Bitcoin is now a better tool for laundering money or is it?

One common criticism of Bitcoin is its ability to launder money. The problem is actually the reverse. It is not enough.

Matt Levine, from Bloomberg, recently wrote to respond to the Bitfinex theft arrest. Because the blockchain is visible to the world, it’s very difficult to launder Bitcoin money. The chain doesn’t have any user names that are associated with any particular address or wallet. It’s easy to monitor Bitcoin transactions and check if they’re moving. It’s easy for regulated exchanges and banks to reject Bitcoin that has been compromised in any way.

Additionally, although there are no names associated with any wallet, it is not difficult to link a wallet to a name in most cases. Your name can be linked to a transaction if you purchase Bitcoin from Coinbase or another established, regulated exchange. From there, it’s just a matter of going backwards.

Bitcoin critics are incorrect about the money laundering aspect. This is a great thing for industry participants, who can easily disassociate from any unsightly elements.

But there’s one problem. Bitcoin might not be able to be used for laundering money if it isn’t.

It’s not stateless money, which is a key selling point. Alice can send money directly to Bob, without any country or authority being involved. Alice and Bob will have a difficult time spending their bitcoin on actual items. Food. Or gasoline. Or a house.

Due to the current situation in Canada with its trucker convoy, the relationship between money and state is receiving a lot of attention. In an effort to stop truckers and their supporters, the Canadian government invoked emergency power. We saw first that crowdfunding sites stopped doing business with them. Now, any financial institution — banks and brokers — can stop them.

This is what crypto was designed for, theoretically. Alternative, stateless money systems would allow anyone to transact with the state without their permission. Except as stated by The Globe & Mail regulated crypto entities were instructed not to accept coins in 30 wallets that have been associated with the convoy.

Yesterday I had the opportunity to speak with Alex Gladstein who is a huge Bitcoin advocate and Chief Strategy Officer at The Human Rights Foundation. For years, his main argument has been that Bitcoin can be an effective tool for people living under oppressive governments. Even if truckers in Canada aren’t oppressed dissidents in any way, if they don’t have Bitcoin, the cryptocurrency cannot be used by anyone else.

Gladstein believes it is a mistake for Bitcoiners not to accept that Bitcoins aren’t good for money laundering. He says, “It must be good for money laundering” if it is going to be freedom currency.

He explained that there was a clear understanding that Bitcoin did not have privacy and that this was a deliberate tradeoff. Others priorities, such as the ability for individuals to run full nodes independently and verify the number of coins available, were considered more important. For the first few years of Bitcoin’s existence, there was a blissful state where no one really thought about blockchain analysis. However, analysis of the chain is now extremely accurate and Bitcoin needs to get to this point.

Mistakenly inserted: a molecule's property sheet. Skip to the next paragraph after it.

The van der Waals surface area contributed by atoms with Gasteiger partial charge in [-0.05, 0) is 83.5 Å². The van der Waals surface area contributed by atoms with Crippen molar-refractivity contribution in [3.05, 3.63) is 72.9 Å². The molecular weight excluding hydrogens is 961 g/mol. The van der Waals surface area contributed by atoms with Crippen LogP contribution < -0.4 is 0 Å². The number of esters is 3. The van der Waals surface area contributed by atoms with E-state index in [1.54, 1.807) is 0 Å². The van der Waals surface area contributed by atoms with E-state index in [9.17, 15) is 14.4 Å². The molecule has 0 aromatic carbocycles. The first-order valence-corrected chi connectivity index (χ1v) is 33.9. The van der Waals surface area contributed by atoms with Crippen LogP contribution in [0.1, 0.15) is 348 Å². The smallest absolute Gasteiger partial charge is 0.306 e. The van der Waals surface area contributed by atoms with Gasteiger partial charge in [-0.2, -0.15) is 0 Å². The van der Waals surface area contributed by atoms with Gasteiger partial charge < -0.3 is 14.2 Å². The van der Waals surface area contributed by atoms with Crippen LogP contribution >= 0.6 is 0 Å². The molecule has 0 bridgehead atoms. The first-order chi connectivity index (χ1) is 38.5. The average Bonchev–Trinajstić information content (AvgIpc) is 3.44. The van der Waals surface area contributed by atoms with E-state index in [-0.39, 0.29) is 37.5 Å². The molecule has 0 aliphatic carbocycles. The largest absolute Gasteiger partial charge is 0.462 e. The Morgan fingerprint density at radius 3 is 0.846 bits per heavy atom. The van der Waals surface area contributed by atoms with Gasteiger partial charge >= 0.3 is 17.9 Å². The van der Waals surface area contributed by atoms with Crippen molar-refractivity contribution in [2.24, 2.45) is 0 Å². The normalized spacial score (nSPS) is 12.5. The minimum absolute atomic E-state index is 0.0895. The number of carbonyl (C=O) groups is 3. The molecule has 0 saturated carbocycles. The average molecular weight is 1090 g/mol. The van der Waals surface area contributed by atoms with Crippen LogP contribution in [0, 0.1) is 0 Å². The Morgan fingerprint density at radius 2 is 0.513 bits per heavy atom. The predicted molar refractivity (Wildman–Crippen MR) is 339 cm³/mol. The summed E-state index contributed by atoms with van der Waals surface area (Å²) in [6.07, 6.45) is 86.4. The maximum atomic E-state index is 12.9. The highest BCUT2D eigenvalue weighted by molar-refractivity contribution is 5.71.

Gladstein says privacy tech is constantly evolving within the Bitcoin ecosystem. There are things like Coinjoin is a place where people can mix their Bitcoins so that it’s hard to tell who has what. Payjoin, Coinswap and other services are variations of the idea of putting money in a pot and then hiding who took it out. Alex prefers to use the Lightning Network to allow Bitcoin transactions to settle “off-chain”.

Gladstein says, “The best way to see where we’re going Lightning is like an ATM.”

It is very difficult to track the spending of cash taken out of ATMs. Lightning transactions are digital but not on the blockchain. (If you want to know more, We discussed how Lightning worked many years ago on an episode of our podcast.

Bitcoin is still not a mainstream currency. Some of the more unusual attempts to hide transactions or even spend Bitcoin are still very niche. Gladstein says that it was a mistake by the truckers’ supporters to publicly advertise one wallet address that could be easily identified as being associated with them.

He believes that Bitcoin should have the same goal as other open projects like Signal, Tor or email. They can be used even by people you don’t like. They can’t be used by them.

If Bitcoin does not reach this status, where it is freely accessible by anyone without the intervention of a central entity such as a government, then it’s hard to see what the point is. You can buy TIPS or other forms of inflation protection if you only need it to protect your bank account.


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